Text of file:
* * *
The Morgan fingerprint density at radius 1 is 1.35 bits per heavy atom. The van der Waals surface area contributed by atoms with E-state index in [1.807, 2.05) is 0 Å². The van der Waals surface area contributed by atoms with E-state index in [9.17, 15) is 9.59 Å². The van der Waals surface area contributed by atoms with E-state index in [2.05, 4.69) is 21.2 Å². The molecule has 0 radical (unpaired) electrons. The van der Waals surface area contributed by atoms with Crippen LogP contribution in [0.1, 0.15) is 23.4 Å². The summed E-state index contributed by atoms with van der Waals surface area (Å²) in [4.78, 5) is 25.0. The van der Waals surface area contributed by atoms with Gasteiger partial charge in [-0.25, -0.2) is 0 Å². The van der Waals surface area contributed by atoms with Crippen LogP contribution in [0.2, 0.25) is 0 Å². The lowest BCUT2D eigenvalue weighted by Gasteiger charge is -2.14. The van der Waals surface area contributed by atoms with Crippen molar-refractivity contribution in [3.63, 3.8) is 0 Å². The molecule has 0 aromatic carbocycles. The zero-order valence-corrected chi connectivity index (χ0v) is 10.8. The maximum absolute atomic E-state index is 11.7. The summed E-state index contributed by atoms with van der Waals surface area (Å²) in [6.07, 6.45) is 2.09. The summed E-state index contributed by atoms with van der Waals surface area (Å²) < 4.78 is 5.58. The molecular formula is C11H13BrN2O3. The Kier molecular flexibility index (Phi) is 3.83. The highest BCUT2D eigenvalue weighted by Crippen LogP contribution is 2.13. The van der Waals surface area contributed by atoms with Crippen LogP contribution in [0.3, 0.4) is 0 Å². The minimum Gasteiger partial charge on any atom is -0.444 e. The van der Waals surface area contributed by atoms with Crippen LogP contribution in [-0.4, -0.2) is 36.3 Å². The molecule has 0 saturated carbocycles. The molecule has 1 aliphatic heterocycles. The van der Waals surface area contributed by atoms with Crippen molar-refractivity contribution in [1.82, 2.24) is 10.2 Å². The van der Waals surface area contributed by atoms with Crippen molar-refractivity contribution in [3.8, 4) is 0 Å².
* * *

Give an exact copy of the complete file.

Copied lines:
The Morgan fingerprint density at radius 1 is 1.35 bits per heavy atom. The van der Waals surface area contributed by atoms with E-state index in [1.807, 2.05) is 0 Å². The van der Waals surface area contributed by atoms with E-state index in [9.17, 15) is 9.59 Å². The van der Waals surface area contributed by atoms with E-state index in [2.05, 4.69) is 21.2 Å². The molecule has 0 radical (unpaired) electrons. The van der Waals surface area contributed by atoms with Crippen LogP contribution in [0.1, 0.15) is 23.4 Å². The summed E-state index contributed by atoms with van der Waals surface area (Å²) in [4.78, 5) is 25.0. The van der Waals surface area contributed by atoms with Gasteiger partial charge in [-0.25, -0.2) is 0 Å². The van der Waals surface area contributed by atoms with Crippen LogP contribution in [0.2, 0.25) is 0 Å². The lowest BCUT2D eigenvalue weighted by Gasteiger charge is -2.14. The van der Waals surface area contributed by atoms with Crippen molar-refractivity contribution in [3.63, 3.8) is 0 Å². The molecule has 0 aromatic carbocycles. The zero-order valence-corrected chi connectivity index (χ0v) is 10.8. The maximum absolute atomic E-state index is 11.7. The summed E-state index contributed by atoms with van der Waals surface area (Å²) in [6.07, 6.45) is 2.09. The summed E-state index contributed by atoms with van der Waals surface area (Å²) < 4.78 is 5.58. The molecular formula is C11H13BrN2O3. The Kier molecular flexibility index (Phi) is 3.83. The highest BCUT2D eigenvalue weighted by Crippen LogP contribution is 2.13. The van der Waals surface area contributed by atoms with Crippen LogP contribution in [0.3, 0.4) is 0 Å². The minimum Gasteiger partial charge on any atom is -0.444 e. The van der Waals surface area contributed by atoms with Crippen LogP contribution in [-0.4, -0.2) is 36.3 Å². The molecule has 0 saturated carbocycles. The molecule has 1 aliphatic heterocycles. The van der Waals surface area contributed by atoms with Crippen molar-refractivity contribution in [1.82, 2.24) is 10.2 Å². The van der Waals surface area contributed by atoms with Crippen molar-refractivity contribution in [3.8, 4) is 0 Å².